A slight breeze sifts through the stuffy air, so dense and warm to the touch. It blows the flickering of a hundred candles as the smooth sounds of the “Hey Jude” float through the air. Voices fill in half-choked verses as hundreds of arms hold each other close, swaying to the comforting beat. The same sorrowful feeling resounds through each and every heart. A cry escapes from one of the mourners, “We love you, Julian!” Half-laughs, half-sobs follow as all feel the truth of the grief-stricken cry.
It is not often that someone can bring people together, closer than they ever imagined in happiness and compassion-into a family. This is especially difficult in a short five months, but somehow Julian David did. He had a way of making everybody he met feel special and as if anything they imagined was possible. He changed people- helping them grow and realize their full potential. In his open kindness and love for every person he encountered, he was able to break down walls miles high and help people open up and embrace one another. He did this exact thing for me.
Before I met Julian, I didn’t really let people in. I only let a select few into my true self and into my heart. I had my reasons, and I didn’t want to be that way, constantly pushing myself to open up. I could never quite figure out how. I even went across the world a couple of times to do so.
Then only a couple of days after arriving in Thailand, I met a boy with a smile of sunshine, a way of saying things in his South-African accent that made everything sound positive and an easy-going, and an optimistic attitude to go with it all. It felt like meeting an old friend, like we knew each other on another level. Strangely, I knew I could tell him anything, and he would accept me wholly for who I was. The walls I had before simply vanished.
As time went on, our friendship grew closer. I could talk with him about things I could talk with few about. He simply understood and helped me through. He became like a teacher of sorts, helping me to find my true self and embrace that person. Julian helped me find my way back to optimism and growing from my experiences, no matter how positive or negative they were.
With his help to embrace and love my true self and to see the world optimistically once again, I began to follow his lead and open myself up. I started to let people in more than I had before and began to truly accept each person for themselves and love them. I also began to trust people and rely on them in a way I was not courageous enough to before. I didn’t realize this was happening or how deeply I had been impacted by Julian. I don’t think any of us had.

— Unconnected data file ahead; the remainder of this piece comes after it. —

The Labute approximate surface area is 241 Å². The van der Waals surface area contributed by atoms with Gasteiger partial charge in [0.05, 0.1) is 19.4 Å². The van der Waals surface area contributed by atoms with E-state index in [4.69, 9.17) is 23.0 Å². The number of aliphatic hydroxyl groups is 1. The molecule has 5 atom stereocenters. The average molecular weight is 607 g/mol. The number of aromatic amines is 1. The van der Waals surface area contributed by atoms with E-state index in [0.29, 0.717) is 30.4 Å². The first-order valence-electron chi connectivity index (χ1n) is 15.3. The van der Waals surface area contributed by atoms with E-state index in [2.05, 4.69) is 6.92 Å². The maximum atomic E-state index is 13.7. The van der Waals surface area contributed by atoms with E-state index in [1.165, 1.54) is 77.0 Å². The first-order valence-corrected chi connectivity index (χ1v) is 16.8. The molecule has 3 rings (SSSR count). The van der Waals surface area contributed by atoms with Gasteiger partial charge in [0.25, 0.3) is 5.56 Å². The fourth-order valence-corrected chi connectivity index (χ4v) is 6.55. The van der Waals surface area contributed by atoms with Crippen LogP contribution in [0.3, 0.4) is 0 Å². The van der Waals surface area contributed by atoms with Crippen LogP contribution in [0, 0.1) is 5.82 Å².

But, I guess Julian still had one lesson to teach me and others. On the fateful day of May 8th, I learned what true loss feels like. I still remember that day as if it were yesterday.
Everything felt as if it moved in slow motion. Thai police walked around the Thai housing. My friends face turned a stark white. My heart dropped to my abdomen. A feeling like a rush of cold water crashed into me as I realized something was terribly wrong. Then, the moment my fear became reality. He was gone… I would never hear his contagious laugh or the wonderful way he said mangoes ever again. I would never again receive one of his hugs like warm rays of sunshine. He would never again be there to smile and tell me everything was going to be okay.
The pain at that moment was like nothing I had felt before. It ripped through and stole my breath away, so hard it felt like I would never take a complete breath again. I was not only in pain but enraged at the universe for taking someone so light from the world. Then, there was a feeling of emptiness. My movements, my thoughts, they all seemed so hard to comprehend. Out of this nothingness, came a cold-hard motivation to do right by him in his death and to honor him. A friend suggested we light a candle. I went to my room and brought out some candles I had gotten from a temple. It started out as five of us, but as we went downstairs, more people joined in and eventually everyone at the housing was outside in front of the building with small orange candles in their hand.
This became the first memorial to Julian. All of us of different personalities, races, ethnicities, religious beliefs and backgrounds stood together and sang for Julian. We lit the candles, and some talked about memories. One of his closest friends spoke, and she reminded us of what Julian would have wanted. He would not want us to focus on the pain, but rather unite and spread the message of love and light that he carried so clearly within him and spread to everyone he met.
This was how Julian, even in his passing, managed to unite such an unlikely group of people into one consciousness of caring for one another and helping each other through the pain.
A whole university felt the blow of his loss. They came together to memorialize the life of Julian- the bright ray of sunshine who had enough energy from his fruit and altruistic vegan diet to electrify a whole room of people. And, throughout the next few days, in a beautiful memorial service held by the university and smaller memorials held by the students, he was honored, and his message of love was spread through the students as they helped each other through the emotional wreckage his loss had caused.
Not a day goes by that I don’t think of Julian and don’t thank him for everything he gave and taught me. I try to honor his memory by continuing to open myself up, to love as he did and to help others love themselves more completely. I know without a doubt that he will forever be sorely missed by me and all the lives he touched.